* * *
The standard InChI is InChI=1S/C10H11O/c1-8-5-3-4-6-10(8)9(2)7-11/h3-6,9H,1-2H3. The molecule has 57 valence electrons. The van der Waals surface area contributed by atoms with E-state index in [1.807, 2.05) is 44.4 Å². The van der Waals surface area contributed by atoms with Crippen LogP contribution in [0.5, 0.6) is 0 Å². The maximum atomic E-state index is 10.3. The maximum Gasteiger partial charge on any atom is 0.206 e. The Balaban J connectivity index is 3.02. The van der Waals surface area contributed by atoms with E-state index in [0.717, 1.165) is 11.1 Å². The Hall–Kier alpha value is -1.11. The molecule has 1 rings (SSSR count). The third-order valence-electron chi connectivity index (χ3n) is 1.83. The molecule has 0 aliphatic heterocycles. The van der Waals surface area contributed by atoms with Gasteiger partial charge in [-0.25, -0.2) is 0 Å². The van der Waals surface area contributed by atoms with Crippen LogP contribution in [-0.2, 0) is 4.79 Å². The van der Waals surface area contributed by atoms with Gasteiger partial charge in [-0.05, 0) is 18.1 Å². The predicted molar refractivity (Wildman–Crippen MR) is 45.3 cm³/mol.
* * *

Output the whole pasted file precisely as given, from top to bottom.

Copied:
The standard InChI is InChI=1S/C10H11O/c1-8-5-3-4-6-10(8)9(2)7-11/h3-6,9H,1-2H3. The molecule has 57 valence electrons. The van der Waals surface area contributed by atoms with E-state index in [1.807, 2.05) is 44.4 Å². The van der Waals surface area contributed by atoms with Crippen LogP contribution in [0.5, 0.6) is 0 Å². The maximum atomic E-state index is 10.3. The maximum Gasteiger partial charge on any atom is 0.206 e. The Balaban J connectivity index is 3.02. The van der Waals surface area contributed by atoms with E-state index in [0.717, 1.165) is 11.1 Å². The Hall–Kier alpha value is -1.11. The molecule has 1 rings (SSSR count). The third-order valence-electron chi connectivity index (χ3n) is 1.83. The molecule has 0 aliphatic heterocycles. The van der Waals surface area contributed by atoms with Gasteiger partial charge in [-0.25, -0.2) is 0 Å². The van der Waals surface area contributed by atoms with Crippen LogP contribution in [-0.2, 0) is 4.79 Å². The van der Waals surface area contributed by atoms with Gasteiger partial charge in [-0.05, 0) is 18.1 Å². The predicted molar refractivity (Wildman–Crippen MR) is 45.3 cm³/mol.